CHICAGO — When introduced as Chicago Cubs president 14 years ago at Wrigley Field, John McDonough said his "singular" goal was to win the World Series.
"Not win the wild card or win the division or win the pennant," he said. "It's time to win. It's time to win the World Series. It's time to reward these tens of millions of fans who have waited for a long time."
In case he hadn't made himself perfectly clear, McDonough repeated his mantra eight more times during his 11-minute news conference, quickly separating himself from the corporate-speak philosophizing of predecessor Andy MacPhail.
Despite an offseason spending spree that brought in Alfonso Soriano, Ted Lilly, Mark DeRosa and others, the Cubs fell short of that goal in 2007 and were swept by the Arizona Diamondbacks in the National League Division Series. With Tribune Co. putting up the team for sale that April, McDonough resigned after the season to become president of the Chicago Blackhawks, where he oversaw three Stanley Cup titles before his ouster this past spring.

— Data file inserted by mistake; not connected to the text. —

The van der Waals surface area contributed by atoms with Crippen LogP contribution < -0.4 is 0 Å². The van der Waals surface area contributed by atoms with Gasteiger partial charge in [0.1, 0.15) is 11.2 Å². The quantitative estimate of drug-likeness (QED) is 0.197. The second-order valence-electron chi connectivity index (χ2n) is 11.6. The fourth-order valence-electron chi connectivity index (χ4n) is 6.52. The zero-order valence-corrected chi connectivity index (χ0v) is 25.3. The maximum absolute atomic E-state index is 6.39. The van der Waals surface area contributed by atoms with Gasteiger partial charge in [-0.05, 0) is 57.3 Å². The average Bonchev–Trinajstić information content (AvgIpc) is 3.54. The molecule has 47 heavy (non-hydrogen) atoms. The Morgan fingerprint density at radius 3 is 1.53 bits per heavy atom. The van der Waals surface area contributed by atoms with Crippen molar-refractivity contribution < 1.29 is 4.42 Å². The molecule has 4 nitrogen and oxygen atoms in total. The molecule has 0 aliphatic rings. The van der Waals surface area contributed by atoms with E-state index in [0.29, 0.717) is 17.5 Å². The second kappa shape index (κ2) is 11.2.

Jed Hoyer never mentioned winning the World Series during his introductory teleconference Monday as Cubs president, and for good reason — no one would've believed him.
"The truth is, given the service time realities that I mentioned, that eye might be a little bit more focused on the future than usual," he said. "But that doesn't take away from the goal ... and the goal is always to make the playoffs and give this organization a chance to go deep in October."
The audacity of nope.
That's what the Cubs are selling, and Hoyer has the unenviable task of following in Theo Epstein's footsteps without the requisite wheelbarrow full of cash to bring the organization another championship.
Everyone knows by now the Cubs will be undergoing significant roster changes this winter after three years without a playoff win and an offense so inept, it almost makes the Bears offense look semi-respectable.
Epstein, Hoyer's mentor, friend and fellow curse-breaker, greased the skids for the new reality during his post-playoff autopsy in October, then jumped ship last week so Hoyer could make all the difficult decisions without Epstein looking over his shoulder.